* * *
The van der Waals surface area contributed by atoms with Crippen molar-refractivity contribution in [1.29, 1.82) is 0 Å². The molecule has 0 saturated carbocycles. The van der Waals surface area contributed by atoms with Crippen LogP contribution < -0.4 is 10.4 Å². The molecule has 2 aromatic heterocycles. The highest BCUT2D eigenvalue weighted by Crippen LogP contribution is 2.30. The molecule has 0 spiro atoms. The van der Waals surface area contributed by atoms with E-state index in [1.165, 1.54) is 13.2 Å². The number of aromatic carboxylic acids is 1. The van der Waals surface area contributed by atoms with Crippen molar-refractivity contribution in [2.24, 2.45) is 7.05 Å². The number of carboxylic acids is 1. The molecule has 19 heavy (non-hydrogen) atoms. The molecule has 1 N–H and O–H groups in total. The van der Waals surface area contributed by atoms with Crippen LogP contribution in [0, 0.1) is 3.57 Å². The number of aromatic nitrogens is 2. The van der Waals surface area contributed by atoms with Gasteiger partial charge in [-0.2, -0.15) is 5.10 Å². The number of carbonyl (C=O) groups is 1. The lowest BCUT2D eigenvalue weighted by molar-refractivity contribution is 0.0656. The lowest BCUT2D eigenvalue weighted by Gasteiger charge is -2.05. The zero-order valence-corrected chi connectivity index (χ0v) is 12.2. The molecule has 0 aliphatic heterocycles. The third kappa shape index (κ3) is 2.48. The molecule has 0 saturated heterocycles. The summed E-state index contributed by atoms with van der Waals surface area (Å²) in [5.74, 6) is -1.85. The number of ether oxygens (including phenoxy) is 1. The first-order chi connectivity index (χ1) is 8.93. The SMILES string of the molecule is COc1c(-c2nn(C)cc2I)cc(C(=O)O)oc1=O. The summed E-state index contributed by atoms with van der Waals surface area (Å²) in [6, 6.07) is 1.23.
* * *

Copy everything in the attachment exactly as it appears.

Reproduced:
The van der Waals surface area contributed by atoms with Crippen molar-refractivity contribution in [1.29, 1.82) is 0 Å². The molecule has 0 saturated carbocycles. The van der Waals surface area contributed by atoms with Crippen LogP contribution < -0.4 is 10.4 Å². The molecule has 2 aromatic heterocycles. The highest BCUT2D eigenvalue weighted by Crippen LogP contribution is 2.30. The molecule has 0 spiro atoms. The van der Waals surface area contributed by atoms with E-state index in [1.165, 1.54) is 13.2 Å². The number of aromatic carboxylic acids is 1. The van der Waals surface area contributed by atoms with Crippen molar-refractivity contribution in [2.24, 2.45) is 7.05 Å². The number of carboxylic acids is 1. The molecule has 19 heavy (non-hydrogen) atoms. The molecule has 1 N–H and O–H groups in total. The van der Waals surface area contributed by atoms with Crippen LogP contribution in [0, 0.1) is 3.57 Å². The number of aromatic nitrogens is 2. The van der Waals surface area contributed by atoms with Gasteiger partial charge in [-0.2, -0.15) is 5.10 Å². The number of carbonyl (C=O) groups is 1. The lowest BCUT2D eigenvalue weighted by molar-refractivity contribution is 0.0656. The lowest BCUT2D eigenvalue weighted by Gasteiger charge is -2.05. The zero-order valence-corrected chi connectivity index (χ0v) is 12.2. The molecule has 0 aliphatic heterocycles. The third kappa shape index (κ3) is 2.48. The molecule has 0 saturated heterocycles. The summed E-state index contributed by atoms with van der Waals surface area (Å²) in [5.74, 6) is -1.85. The number of ether oxygens (including phenoxy) is 1. The first-order chi connectivity index (χ1) is 8.93. The SMILES string of the molecule is COc1c(-c2nn(C)cc2I)cc(C(=O)O)oc1=O. The summed E-state index contributed by atoms with van der Waals surface area (Å²) in [6, 6.07) is 1.23.